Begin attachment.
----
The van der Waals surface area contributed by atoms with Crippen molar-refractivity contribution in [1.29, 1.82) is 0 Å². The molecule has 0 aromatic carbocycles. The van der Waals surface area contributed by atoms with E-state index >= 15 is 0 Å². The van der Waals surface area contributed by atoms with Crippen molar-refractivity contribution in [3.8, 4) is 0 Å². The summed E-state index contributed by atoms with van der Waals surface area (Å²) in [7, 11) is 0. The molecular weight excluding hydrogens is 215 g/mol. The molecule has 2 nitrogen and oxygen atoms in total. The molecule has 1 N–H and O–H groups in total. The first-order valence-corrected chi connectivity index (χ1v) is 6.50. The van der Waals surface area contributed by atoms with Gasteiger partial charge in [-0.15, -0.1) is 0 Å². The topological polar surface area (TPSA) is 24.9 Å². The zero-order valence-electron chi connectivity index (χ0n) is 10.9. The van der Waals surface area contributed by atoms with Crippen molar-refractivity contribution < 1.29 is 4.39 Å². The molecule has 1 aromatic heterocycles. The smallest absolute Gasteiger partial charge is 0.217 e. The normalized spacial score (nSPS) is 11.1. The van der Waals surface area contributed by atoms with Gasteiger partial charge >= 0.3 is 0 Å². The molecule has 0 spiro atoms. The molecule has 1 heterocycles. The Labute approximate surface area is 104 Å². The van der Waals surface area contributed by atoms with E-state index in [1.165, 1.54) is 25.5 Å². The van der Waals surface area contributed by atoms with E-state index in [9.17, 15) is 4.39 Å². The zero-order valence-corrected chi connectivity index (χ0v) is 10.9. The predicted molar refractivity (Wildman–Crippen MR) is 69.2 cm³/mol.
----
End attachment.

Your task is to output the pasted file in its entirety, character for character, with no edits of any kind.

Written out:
The van der Waals surface area contributed by atoms with Crippen molar-refractivity contribution in [1.29, 1.82) is 0 Å². The molecule has 0 aromatic carbocycles. The van der Waals surface area contributed by atoms with E-state index >= 15 is 0 Å². The van der Waals surface area contributed by atoms with Crippen molar-refractivity contribution in [3.8, 4) is 0 Å². The summed E-state index contributed by atoms with van der Waals surface area (Å²) in [7, 11) is 0. The molecular weight excluding hydrogens is 215 g/mol. The molecule has 2 nitrogen and oxygen atoms in total. The molecule has 1 N–H and O–H groups in total. The first-order valence-corrected chi connectivity index (χ1v) is 6.50. The van der Waals surface area contributed by atoms with Gasteiger partial charge in [-0.15, -0.1) is 0 Å². The topological polar surface area (TPSA) is 24.9 Å². The zero-order valence-electron chi connectivity index (χ0n) is 10.9. The van der Waals surface area contributed by atoms with Crippen molar-refractivity contribution < 1.29 is 4.39 Å². The molecule has 1 aromatic heterocycles. The smallest absolute Gasteiger partial charge is 0.217 e. The normalized spacial score (nSPS) is 11.1. The van der Waals surface area contributed by atoms with Gasteiger partial charge >= 0.3 is 0 Å². The molecule has 0 spiro atoms. The molecule has 1 heterocycles. The Labute approximate surface area is 104 Å². The van der Waals surface area contributed by atoms with E-state index in [1.165, 1.54) is 25.5 Å². The van der Waals surface area contributed by atoms with E-state index in [9.17, 15) is 4.39 Å². The zero-order valence-corrected chi connectivity index (χ0v) is 10.9. The predicted molar refractivity (Wildman–Crippen MR) is 69.2 cm³/mol.